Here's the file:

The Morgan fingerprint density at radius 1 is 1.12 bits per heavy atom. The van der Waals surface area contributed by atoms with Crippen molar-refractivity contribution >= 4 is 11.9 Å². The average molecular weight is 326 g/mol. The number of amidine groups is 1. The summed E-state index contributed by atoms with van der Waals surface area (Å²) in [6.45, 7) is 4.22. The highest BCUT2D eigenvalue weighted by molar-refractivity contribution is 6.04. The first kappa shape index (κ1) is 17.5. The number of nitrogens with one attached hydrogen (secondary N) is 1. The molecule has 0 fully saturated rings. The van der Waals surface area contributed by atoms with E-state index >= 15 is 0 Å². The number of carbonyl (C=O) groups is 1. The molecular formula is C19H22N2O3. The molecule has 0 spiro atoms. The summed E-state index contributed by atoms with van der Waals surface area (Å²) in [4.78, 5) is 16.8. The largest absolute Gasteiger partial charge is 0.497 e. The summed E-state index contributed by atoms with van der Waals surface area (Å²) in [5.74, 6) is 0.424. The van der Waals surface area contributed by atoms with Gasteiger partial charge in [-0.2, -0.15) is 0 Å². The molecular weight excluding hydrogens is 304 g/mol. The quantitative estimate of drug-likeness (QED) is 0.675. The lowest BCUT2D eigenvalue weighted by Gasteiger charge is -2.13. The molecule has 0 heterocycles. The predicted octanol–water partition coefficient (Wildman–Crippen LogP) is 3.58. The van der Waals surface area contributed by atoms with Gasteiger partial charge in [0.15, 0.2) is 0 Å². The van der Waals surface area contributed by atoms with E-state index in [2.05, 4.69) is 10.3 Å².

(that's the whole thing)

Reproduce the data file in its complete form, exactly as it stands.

The Morgan fingerprint density at radius 1 is 1.12 bits per heavy atom. The van der Waals surface area contributed by atoms with Crippen molar-refractivity contribution >= 4 is 11.9 Å². The average molecular weight is 326 g/mol. The number of amidine groups is 1. The summed E-state index contributed by atoms with van der Waals surface area (Å²) in [6.45, 7) is 4.22. The highest BCUT2D eigenvalue weighted by molar-refractivity contribution is 6.04. The first kappa shape index (κ1) is 17.5. The number of nitrogens with one attached hydrogen (secondary N) is 1. The molecule has 0 fully saturated rings. The van der Waals surface area contributed by atoms with E-state index >= 15 is 0 Å². The number of carbonyl (C=O) groups is 1. The molecular formula is C19H22N2O3. The molecule has 0 spiro atoms. The summed E-state index contributed by atoms with van der Waals surface area (Å²) in [4.78, 5) is 16.8. The largest absolute Gasteiger partial charge is 0.497 e. The summed E-state index contributed by atoms with van der Waals surface area (Å²) in [5.74, 6) is 0.424. The van der Waals surface area contributed by atoms with Gasteiger partial charge in [-0.2, -0.15) is 0 Å². The molecular weight excluding hydrogens is 304 g/mol. The quantitative estimate of drug-likeness (QED) is 0.675. The lowest BCUT2D eigenvalue weighted by Gasteiger charge is -2.13. The molecule has 0 heterocycles. The predicted octanol–water partition coefficient (Wildman–Crippen LogP) is 3.58. The van der Waals surface area contributed by atoms with Gasteiger partial charge in [0.15, 0.2) is 0 Å². The van der Waals surface area contributed by atoms with E-state index in [2.05, 4.69) is 10.3 Å².